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Related to Apotransferrin: ferritin, hemosiderin, apoferritin


Any of various beta globulins in blood serum which bind and transport iron to the bone marrow and storage areas.
McGraw-Hill Dictionary of Scientific & Technical Terms, 6E, Copyright © 2003 by The McGraw-Hill Companies, Inc.
The following article is from The Great Soviet Encyclopedia (1979). It might be outdated or ideologically biased.



(also siderophilin), any of a group of related complex proteins (glycoproteins) that transport Fe3+ iron ions in organisms. The carbohydrate component of transferrins constitutes approximately 5.5 percent. The molecular weight is approximately 80,000.

Transferrins occur in blood plasma, milk, and egg albumin (conalbumin). In blood plasma, their main functions are the transport of iron (with one molecule of transferrin binding two atoms of trivalent iron) to the reticulocytes, where hemoglobin is synthesized, and the maintenance of the Fe2+/Fe3+ ratio at a certain level. Upon electrophoresis of plasma proteins, transferrin is found in the β-globulin fraction. Transferrins are found in various genetically dependent forms, which have similar physical and chemical properties. A deficiency of transferrin in organisms leads to a number of pathological states caused by disruption of iron metabolism.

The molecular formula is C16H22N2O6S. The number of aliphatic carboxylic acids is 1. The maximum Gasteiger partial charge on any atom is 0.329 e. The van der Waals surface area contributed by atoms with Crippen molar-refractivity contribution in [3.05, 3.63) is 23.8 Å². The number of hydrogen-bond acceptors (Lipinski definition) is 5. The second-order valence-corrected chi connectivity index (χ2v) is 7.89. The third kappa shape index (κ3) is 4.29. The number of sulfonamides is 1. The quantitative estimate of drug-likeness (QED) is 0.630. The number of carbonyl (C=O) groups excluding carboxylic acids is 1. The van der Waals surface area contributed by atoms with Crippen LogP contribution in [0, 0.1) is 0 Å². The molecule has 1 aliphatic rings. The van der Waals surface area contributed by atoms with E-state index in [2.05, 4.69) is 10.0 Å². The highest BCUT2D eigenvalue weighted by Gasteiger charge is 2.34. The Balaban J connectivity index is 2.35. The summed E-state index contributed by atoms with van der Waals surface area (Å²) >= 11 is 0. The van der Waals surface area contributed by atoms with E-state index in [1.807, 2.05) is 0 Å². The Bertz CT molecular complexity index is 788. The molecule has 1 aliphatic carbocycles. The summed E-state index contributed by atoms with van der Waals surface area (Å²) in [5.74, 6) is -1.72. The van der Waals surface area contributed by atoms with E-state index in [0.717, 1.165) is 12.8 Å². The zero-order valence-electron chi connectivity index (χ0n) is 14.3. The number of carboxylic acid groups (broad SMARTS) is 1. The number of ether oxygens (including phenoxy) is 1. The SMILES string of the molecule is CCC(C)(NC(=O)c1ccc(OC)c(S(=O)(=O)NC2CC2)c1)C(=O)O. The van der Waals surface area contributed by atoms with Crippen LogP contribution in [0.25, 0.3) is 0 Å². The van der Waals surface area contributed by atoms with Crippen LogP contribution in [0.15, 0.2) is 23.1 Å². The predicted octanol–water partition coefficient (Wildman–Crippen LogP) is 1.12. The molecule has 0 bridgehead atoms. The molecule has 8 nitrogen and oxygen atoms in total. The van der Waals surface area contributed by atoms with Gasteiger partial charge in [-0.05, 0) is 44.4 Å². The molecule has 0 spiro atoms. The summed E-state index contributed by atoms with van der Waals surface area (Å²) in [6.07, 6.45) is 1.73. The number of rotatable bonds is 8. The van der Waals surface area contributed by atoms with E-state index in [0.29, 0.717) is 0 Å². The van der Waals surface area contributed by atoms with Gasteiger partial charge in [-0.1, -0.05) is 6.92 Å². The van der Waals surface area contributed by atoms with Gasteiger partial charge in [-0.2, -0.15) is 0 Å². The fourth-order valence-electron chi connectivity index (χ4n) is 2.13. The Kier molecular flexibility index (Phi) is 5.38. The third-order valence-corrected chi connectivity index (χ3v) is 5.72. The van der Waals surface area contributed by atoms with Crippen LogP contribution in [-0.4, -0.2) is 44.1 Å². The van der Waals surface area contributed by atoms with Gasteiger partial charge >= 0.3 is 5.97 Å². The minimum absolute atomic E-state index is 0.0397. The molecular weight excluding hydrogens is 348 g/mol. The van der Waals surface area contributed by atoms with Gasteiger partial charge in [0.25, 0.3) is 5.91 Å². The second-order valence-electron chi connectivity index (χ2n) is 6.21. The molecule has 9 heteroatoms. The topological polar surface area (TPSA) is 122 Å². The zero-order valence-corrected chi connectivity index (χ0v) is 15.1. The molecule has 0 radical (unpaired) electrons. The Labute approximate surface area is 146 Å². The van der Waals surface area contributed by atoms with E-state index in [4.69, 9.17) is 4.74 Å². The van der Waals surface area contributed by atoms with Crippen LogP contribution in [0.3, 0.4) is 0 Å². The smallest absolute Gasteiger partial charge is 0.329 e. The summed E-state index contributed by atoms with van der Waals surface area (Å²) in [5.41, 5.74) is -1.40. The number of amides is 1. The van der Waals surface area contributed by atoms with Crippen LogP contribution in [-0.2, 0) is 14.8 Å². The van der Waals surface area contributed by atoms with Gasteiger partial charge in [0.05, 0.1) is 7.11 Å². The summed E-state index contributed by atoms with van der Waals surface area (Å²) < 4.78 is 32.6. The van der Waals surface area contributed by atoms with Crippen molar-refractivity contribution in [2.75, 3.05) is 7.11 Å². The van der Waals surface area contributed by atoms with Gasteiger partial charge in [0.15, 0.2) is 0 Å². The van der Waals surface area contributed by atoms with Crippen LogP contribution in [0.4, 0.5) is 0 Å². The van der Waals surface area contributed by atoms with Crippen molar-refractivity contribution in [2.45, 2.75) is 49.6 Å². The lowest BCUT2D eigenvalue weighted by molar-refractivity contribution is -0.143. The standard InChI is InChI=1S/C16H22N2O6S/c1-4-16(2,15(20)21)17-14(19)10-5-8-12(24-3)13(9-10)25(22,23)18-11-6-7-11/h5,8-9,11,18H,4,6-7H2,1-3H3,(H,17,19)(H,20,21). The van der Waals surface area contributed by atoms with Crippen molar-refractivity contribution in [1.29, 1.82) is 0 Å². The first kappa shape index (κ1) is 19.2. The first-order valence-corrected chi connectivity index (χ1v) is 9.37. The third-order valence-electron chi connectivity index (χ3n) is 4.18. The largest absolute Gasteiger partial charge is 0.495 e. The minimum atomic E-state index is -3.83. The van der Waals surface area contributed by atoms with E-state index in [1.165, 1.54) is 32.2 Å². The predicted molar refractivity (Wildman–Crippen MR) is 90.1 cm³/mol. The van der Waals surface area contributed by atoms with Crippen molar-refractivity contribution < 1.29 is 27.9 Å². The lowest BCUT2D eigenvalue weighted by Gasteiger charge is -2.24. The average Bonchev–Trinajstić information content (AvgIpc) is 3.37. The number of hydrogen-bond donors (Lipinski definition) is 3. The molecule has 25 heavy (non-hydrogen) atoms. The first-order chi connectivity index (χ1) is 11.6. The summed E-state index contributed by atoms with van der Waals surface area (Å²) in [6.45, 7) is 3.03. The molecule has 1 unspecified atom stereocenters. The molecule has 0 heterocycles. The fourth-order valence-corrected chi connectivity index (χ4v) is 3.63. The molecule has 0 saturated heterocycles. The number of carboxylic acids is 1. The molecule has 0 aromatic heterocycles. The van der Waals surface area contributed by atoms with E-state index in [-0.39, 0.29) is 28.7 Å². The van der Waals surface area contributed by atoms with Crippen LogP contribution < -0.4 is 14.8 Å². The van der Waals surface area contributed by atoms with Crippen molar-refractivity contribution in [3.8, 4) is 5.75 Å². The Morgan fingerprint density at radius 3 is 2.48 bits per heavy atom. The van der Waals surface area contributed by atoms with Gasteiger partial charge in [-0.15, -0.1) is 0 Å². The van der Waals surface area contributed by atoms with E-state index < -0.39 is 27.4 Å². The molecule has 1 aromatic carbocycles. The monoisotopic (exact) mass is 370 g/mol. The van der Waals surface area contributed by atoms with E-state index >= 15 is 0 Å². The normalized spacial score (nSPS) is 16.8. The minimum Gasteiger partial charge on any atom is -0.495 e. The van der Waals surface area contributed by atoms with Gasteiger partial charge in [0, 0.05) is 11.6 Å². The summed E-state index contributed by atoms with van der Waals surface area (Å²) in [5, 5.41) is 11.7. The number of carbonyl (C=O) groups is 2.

Glikoproteiny, vol. 2. Moscow, 1969. (Translated from English.)
The Great Soviet Encyclopedia, 3rd Edition (1970-1979). © 2010 The Gale Group, Inc. All rights reserved.
References in periodicals archive ?
This is explained by the fact that besides being synergistic, chromium can be antagonistic to iron due to competition for binding to apotransferrin. Significantly reduced uptake of iron by serum transferrin has been observed in the presence of chromium [4, 19].
Newly absorbed iron, or iron released from ferritin, is converted from ferrous to ferric iron by ceruloplasmin, transferred to apotransferrin in the cell, and then released into the circulation as transferrin.
The molecular events associated with the TF-bound iron and release of apotransferrin to the plasma for its reutilization or cycling is very well established.
The sorted cells were expanded in N2-S medium, consisting of DMEM/F12 (Gibco) and supplemented with 100 [micro]g/ml apotransferrin, 25 [micro]g/ml insulin, 8.6 mM glucose, 100 gM putrescine, 30 nM selenite, 20 nM progesterone (all purchased from Sigma-Aldrich), 1x GlutaMax and 1% penicillin/streptomycin (both from Gibco), 20 ng/ml epidermal growth factor (EGF) and 20 ng/ml FGF2 (both from R&D).
Four transferrin glycoforms can be distinguished with respect to iron content: apotransferrin, N-terminal and C-terminal monoferric transferrins, and diferric transferrin.
The patients were enrolled in clinical studies for chelation of NTBI by an investigational apotransferrin product.